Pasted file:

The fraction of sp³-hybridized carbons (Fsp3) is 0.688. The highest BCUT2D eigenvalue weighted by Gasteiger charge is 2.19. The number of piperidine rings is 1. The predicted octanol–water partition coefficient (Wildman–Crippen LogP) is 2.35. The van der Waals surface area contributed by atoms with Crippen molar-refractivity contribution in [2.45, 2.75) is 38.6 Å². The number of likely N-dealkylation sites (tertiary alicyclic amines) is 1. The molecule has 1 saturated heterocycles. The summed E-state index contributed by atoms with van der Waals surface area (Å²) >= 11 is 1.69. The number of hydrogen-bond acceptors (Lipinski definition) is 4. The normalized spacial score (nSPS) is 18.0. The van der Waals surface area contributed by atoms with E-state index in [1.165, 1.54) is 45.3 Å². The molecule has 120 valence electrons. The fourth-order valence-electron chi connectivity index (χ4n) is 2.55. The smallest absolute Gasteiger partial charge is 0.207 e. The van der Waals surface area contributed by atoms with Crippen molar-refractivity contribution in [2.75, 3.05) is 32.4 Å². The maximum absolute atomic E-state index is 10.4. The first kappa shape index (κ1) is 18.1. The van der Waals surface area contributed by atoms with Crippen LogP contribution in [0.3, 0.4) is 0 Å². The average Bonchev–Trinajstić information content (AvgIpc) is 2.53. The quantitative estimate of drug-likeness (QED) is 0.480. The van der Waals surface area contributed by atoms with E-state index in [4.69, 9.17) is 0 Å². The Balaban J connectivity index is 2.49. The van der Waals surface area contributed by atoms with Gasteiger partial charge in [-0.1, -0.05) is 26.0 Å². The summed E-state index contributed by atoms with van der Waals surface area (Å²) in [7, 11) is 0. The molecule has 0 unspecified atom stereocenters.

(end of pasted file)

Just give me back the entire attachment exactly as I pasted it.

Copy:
The fraction of sp³-hybridized carbons (Fsp3) is 0.688. The highest BCUT2D eigenvalue weighted by Gasteiger charge is 2.19. The number of piperidine rings is 1. The predicted octanol–water partition coefficient (Wildman–Crippen LogP) is 2.35. The van der Waals surface area contributed by atoms with Crippen molar-refractivity contribution in [2.45, 2.75) is 38.6 Å². The number of likely N-dealkylation sites (tertiary alicyclic amines) is 1. The molecule has 1 saturated heterocycles. The summed E-state index contributed by atoms with van der Waals surface area (Å²) >= 11 is 1.69. The number of hydrogen-bond acceptors (Lipinski definition) is 4. The normalized spacial score (nSPS) is 18.0. The van der Waals surface area contributed by atoms with E-state index in [1.165, 1.54) is 45.3 Å². The molecule has 120 valence electrons. The fourth-order valence-electron chi connectivity index (χ4n) is 2.55. The smallest absolute Gasteiger partial charge is 0.207 e. The van der Waals surface area contributed by atoms with Crippen molar-refractivity contribution in [2.75, 3.05) is 32.4 Å². The maximum absolute atomic E-state index is 10.4. The first kappa shape index (κ1) is 18.1. The van der Waals surface area contributed by atoms with Crippen LogP contribution in [0.3, 0.4) is 0 Å². The average Bonchev–Trinajstić information content (AvgIpc) is 2.53. The quantitative estimate of drug-likeness (QED) is 0.480. The van der Waals surface area contributed by atoms with E-state index in [4.69, 9.17) is 0 Å². The Balaban J connectivity index is 2.49. The van der Waals surface area contributed by atoms with Gasteiger partial charge in [-0.1, -0.05) is 26.0 Å². The summed E-state index contributed by atoms with van der Waals surface area (Å²) in [7, 11) is 0. The molecule has 0 unspecified atom stereocenters.